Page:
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Article
January 16, 1904

Trades Unionism Among Hospital Attendants.

JAMA. 1904;XLII(3):183-184. doi:10.1001/jama.1904.02490480045014

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Abstract

Sherman, Texas, Jan. 6, 1904.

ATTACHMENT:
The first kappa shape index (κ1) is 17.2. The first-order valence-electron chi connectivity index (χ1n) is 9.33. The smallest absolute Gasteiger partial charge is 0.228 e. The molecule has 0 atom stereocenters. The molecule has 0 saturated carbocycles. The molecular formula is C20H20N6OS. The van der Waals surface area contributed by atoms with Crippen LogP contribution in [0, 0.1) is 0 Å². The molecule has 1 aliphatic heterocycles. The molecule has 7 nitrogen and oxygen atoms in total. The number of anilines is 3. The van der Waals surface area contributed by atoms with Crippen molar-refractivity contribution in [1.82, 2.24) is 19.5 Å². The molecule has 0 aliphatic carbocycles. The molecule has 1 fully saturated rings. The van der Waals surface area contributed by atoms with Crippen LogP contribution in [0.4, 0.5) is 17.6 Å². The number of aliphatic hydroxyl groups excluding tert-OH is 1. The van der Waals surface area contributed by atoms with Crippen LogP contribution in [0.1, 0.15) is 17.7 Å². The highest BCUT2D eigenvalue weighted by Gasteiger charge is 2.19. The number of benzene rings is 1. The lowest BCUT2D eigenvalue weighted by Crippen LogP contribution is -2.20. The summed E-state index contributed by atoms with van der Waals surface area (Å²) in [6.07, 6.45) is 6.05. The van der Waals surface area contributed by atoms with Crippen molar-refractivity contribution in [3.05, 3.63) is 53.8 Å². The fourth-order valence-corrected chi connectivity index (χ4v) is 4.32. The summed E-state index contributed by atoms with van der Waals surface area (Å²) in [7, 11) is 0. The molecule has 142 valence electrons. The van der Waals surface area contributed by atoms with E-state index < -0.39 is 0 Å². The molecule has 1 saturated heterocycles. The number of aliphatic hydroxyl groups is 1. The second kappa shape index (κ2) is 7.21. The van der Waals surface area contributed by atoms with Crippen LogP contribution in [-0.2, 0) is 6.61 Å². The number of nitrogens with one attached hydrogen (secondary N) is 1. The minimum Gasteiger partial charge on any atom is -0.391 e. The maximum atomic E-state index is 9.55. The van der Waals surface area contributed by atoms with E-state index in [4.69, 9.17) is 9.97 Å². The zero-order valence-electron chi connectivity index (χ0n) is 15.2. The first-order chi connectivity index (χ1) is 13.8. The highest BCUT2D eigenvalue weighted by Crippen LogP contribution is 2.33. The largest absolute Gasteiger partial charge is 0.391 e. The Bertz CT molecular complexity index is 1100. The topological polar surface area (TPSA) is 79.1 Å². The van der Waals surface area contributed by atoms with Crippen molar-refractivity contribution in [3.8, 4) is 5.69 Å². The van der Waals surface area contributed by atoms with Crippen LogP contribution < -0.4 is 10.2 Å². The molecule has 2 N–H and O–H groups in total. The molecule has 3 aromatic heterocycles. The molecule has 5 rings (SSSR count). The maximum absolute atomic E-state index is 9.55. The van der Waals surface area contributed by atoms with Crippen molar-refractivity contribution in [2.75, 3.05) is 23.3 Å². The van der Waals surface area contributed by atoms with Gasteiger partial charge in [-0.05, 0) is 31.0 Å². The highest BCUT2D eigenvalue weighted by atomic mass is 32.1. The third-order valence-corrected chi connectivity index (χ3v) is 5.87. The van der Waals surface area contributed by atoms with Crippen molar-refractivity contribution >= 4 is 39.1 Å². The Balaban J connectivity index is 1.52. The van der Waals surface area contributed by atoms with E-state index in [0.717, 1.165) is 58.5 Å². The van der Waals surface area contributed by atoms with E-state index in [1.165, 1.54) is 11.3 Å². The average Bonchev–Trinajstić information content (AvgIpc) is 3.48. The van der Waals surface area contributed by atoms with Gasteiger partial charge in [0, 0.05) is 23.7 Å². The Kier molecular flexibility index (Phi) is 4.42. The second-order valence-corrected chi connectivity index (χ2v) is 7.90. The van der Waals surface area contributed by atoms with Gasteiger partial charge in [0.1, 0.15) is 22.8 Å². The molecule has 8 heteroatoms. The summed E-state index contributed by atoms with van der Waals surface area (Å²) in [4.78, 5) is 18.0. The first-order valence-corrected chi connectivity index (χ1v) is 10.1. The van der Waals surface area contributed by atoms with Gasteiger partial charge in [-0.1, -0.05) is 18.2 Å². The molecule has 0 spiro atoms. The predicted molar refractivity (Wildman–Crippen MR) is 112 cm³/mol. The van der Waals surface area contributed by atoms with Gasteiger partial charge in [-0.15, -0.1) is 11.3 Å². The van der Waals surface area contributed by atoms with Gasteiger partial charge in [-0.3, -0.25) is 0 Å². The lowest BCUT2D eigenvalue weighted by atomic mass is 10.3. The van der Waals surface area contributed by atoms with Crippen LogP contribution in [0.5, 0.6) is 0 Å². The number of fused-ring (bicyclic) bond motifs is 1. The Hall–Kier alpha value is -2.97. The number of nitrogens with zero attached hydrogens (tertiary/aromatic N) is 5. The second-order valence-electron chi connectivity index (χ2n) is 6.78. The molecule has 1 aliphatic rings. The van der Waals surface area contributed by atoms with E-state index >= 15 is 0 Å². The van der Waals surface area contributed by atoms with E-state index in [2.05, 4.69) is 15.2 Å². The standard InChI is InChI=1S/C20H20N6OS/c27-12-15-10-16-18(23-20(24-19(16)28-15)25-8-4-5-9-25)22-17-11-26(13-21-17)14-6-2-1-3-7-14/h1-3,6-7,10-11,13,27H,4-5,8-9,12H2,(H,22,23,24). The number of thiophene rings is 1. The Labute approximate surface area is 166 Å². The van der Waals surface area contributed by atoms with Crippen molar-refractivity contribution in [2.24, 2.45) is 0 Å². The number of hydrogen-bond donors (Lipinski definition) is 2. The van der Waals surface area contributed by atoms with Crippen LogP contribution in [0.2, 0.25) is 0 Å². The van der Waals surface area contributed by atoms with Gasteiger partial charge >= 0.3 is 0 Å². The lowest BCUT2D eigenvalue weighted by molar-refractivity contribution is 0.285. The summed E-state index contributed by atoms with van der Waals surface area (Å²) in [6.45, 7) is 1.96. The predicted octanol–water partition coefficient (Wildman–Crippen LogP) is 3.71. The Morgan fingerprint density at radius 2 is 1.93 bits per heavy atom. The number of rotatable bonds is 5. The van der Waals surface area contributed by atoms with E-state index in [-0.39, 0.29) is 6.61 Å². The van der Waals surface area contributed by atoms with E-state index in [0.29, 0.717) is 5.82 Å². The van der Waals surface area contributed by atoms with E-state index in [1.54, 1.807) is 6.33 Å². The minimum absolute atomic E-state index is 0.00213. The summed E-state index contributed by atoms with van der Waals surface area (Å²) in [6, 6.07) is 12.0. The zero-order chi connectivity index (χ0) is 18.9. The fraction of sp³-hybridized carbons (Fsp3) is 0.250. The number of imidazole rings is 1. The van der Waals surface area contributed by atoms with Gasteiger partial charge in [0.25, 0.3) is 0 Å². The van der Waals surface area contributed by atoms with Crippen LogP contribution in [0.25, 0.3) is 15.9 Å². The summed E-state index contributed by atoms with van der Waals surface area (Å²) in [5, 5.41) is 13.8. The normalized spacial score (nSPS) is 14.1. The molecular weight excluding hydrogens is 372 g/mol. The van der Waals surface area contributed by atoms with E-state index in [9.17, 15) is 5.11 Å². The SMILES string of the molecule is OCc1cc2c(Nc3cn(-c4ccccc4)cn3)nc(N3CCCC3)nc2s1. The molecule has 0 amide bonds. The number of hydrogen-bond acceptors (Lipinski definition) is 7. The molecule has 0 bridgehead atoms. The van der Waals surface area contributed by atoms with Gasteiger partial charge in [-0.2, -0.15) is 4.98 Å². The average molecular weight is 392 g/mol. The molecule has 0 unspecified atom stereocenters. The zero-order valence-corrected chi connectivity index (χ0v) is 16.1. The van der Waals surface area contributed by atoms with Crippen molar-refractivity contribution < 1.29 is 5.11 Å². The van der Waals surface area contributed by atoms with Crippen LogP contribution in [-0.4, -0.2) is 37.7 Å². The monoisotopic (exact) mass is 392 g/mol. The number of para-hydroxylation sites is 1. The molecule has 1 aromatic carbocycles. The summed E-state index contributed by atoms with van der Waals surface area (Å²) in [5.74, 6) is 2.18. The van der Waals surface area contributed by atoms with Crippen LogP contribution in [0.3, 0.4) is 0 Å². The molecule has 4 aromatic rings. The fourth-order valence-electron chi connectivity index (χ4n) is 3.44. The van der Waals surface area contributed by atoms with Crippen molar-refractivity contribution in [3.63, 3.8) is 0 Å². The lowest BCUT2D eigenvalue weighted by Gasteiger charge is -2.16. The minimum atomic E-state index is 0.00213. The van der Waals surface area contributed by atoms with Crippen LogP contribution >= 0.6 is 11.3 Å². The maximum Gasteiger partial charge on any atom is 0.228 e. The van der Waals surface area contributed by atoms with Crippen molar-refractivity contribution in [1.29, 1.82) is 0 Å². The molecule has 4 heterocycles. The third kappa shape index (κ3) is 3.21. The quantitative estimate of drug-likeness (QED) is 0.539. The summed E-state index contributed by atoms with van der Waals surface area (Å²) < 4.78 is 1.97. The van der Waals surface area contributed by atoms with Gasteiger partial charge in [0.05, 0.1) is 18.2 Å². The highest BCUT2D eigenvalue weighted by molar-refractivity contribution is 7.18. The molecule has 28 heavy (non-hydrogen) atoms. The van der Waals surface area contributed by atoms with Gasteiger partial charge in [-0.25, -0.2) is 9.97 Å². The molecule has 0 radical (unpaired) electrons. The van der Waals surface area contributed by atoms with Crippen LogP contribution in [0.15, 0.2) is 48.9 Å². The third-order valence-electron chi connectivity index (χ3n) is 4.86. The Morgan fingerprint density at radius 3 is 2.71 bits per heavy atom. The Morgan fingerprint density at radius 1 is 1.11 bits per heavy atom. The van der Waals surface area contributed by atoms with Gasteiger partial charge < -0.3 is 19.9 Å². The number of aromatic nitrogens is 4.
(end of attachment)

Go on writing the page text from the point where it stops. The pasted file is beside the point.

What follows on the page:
To the Editor:  —In The Journal, January 2, are an editorial, "Trades Unionism Among Hospital Attendants," and a letter from Dr. V. H. Podstata, entitled "Trades Unionism Among Asylum Employes," a subject of more than ordinary importance. The statement of Dr. Podstata: "It is a well-known fact that the attendants and nurses, as well as other employes at Dunning, are under the protection of civil service, the protection being so strong as to absolutely prevent me from either hiring or discharging an employe," is a startling revelation. The forming of a union by the attendants and employes "organized on the same basis as a regular labor organization" is ominous. Hospitals for the insane can not be successfully conducted without a proper organization of officers and employes, all working together under an established set of rules. The superintendent, being responsible for the management, can not have

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